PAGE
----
Heidi McBride



Canada Research Chair in Mitochondrial Cell Biology

Tier 1 - 2011-11-01
McGill University
Health

514-424-4851
Heidi.mcbride@mcgill.ca

Research involves


Understanding the contribution of dysfunction in mitochondria (the cell’s power producers) and the role this dysfunction plays in degenerative disease.

Research relevance


This research will help identify new treatment targets to promote cell survival and repair in the brain for neurodegenerative diseases such as Parkinson’s, Alzheimer's and Huntington’s.

Exploring the Power Station of the Cell


Almost all of the fuel that drives life is generated through the combustion of sugar and fat within the mitochondria, often referred to as the “energy powerhouse” of the cell. As with other furnaces, this combustion process results in cellular smoke in the form of reactive chemicals that can damage surrounding lipids and proteins. The inability of mitochondria to remove damaged proteins and lipids can lead to cellular degeneration and is linked to the development of degenerative brain diseases like Parkinson’s, Huntington’s and Alzheimer’s and more rare diseases.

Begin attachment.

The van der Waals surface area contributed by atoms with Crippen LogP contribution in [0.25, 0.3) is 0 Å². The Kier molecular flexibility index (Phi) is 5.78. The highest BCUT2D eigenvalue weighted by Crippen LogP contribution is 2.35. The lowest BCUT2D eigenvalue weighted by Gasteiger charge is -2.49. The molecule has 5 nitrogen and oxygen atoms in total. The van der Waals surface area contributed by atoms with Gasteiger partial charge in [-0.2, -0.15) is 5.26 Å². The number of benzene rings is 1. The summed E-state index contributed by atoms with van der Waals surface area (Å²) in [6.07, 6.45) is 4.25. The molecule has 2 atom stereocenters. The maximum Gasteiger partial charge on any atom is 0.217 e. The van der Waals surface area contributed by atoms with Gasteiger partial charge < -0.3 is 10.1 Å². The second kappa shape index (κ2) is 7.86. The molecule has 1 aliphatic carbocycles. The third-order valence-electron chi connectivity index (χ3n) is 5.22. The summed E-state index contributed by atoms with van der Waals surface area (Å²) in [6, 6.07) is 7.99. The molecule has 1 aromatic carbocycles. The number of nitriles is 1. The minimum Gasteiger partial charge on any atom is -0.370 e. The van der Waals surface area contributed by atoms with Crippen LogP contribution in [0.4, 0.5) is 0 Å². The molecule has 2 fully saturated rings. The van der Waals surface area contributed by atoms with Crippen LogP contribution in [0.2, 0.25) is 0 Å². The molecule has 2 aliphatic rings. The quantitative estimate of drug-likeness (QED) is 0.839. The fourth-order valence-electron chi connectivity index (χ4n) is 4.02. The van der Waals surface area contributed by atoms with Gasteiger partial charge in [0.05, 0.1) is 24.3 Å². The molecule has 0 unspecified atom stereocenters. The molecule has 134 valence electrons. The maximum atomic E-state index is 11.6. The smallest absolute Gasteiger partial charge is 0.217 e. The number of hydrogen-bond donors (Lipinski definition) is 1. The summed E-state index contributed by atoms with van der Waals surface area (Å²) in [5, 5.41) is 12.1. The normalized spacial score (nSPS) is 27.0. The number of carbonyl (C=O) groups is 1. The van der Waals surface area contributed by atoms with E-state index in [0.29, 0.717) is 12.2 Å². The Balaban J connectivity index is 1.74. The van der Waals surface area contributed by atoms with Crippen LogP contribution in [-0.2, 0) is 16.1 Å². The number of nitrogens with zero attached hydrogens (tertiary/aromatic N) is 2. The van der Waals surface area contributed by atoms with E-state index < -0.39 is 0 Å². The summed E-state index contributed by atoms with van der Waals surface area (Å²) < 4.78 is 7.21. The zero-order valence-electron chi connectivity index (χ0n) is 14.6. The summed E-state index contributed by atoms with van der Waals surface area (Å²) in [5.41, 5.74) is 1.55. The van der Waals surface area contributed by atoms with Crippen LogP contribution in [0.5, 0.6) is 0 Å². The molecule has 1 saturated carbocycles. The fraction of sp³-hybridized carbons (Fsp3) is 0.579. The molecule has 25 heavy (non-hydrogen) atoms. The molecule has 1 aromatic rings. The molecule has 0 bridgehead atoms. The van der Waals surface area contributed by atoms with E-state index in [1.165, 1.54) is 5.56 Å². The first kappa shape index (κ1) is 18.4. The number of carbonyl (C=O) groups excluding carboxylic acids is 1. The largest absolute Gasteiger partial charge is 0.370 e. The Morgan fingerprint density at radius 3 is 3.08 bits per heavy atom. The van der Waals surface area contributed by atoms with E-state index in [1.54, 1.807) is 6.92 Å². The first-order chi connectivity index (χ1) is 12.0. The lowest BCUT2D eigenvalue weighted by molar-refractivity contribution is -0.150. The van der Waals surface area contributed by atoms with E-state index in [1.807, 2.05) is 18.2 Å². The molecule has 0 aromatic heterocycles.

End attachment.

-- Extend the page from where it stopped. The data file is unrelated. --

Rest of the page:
Cell biologists have recently discovered that mitochondria act together as an interconnected network, fusing together and breaking apart in an unexpectedly dynamic and orchestrated way. Dr. Heidi McBride, Canada Research Chair in Mitochondrial Cell Biology, is playing an important role in uncovering additional insights into how mitochondria behave within cells and how their activity is controlled.

McBride is focusing on expanding basic understanding of mitochondria behaviour and on applying her findings to neurodegenerative and heart disease, metabolic syndromes (disorders that increase the risk of developing heart disease and diabetes) and cancer.

She is working to manipulate mitochondrial behavior in certain diseases and to determine whether some diseases can be prevented or even cured with the identification of new treatment targets.

McBride’s work will lead to increased understanding of the cell’s power producers and could lead to new treatments that target several degenerative brain diseases.